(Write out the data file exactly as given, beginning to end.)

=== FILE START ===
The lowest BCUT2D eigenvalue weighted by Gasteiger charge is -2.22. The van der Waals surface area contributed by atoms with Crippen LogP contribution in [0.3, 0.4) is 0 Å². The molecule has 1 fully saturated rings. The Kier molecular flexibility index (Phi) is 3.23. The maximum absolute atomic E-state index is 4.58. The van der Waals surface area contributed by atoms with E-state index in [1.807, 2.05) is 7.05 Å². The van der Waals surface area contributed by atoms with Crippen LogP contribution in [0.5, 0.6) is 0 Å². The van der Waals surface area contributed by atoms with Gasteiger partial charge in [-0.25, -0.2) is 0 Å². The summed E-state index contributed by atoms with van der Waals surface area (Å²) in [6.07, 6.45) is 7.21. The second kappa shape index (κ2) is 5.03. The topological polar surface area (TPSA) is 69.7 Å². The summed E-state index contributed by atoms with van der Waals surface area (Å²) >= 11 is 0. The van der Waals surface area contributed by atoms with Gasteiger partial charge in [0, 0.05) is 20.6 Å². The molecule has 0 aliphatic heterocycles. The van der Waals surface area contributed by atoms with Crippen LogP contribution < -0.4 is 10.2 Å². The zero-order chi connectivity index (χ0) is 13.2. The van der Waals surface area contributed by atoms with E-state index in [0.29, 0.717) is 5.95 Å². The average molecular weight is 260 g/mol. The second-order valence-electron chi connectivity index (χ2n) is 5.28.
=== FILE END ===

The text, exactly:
The lowest BCUT2D eigenvalue weighted by Gasteiger charge is -2.22. The van der Waals surface area contributed by atoms with Crippen LogP contribution in [0.3, 0.4) is 0 Å². The molecule has 1 fully saturated rings. The Kier molecular flexibility index (Phi) is 3.23. The maximum absolute atomic E-state index is 4.58. The van der Waals surface area contributed by atoms with E-state index in [1.807, 2.05) is 7.05 Å². The van der Waals surface area contributed by atoms with Crippen LogP contribution in [0.5, 0.6) is 0 Å². The van der Waals surface area contributed by atoms with Gasteiger partial charge in [-0.25, -0.2) is 0 Å². The summed E-state index contributed by atoms with van der Waals surface area (Å²) in [6.07, 6.45) is 7.21. The second kappa shape index (κ2) is 5.03. The topological polar surface area (TPSA) is 69.7 Å². The summed E-state index contributed by atoms with van der Waals surface area (Å²) >= 11 is 0. The van der Waals surface area contributed by atoms with Gasteiger partial charge in [0, 0.05) is 20.6 Å². The molecule has 0 aliphatic heterocycles. The van der Waals surface area contributed by atoms with Crippen LogP contribution < -0.4 is 10.2 Å². The zero-order chi connectivity index (χ0) is 13.2. The van der Waals surface area contributed by atoms with E-state index in [0.29, 0.717) is 5.95 Å². The average molecular weight is 260 g/mol. The second-order valence-electron chi connectivity index (χ2n) is 5.28.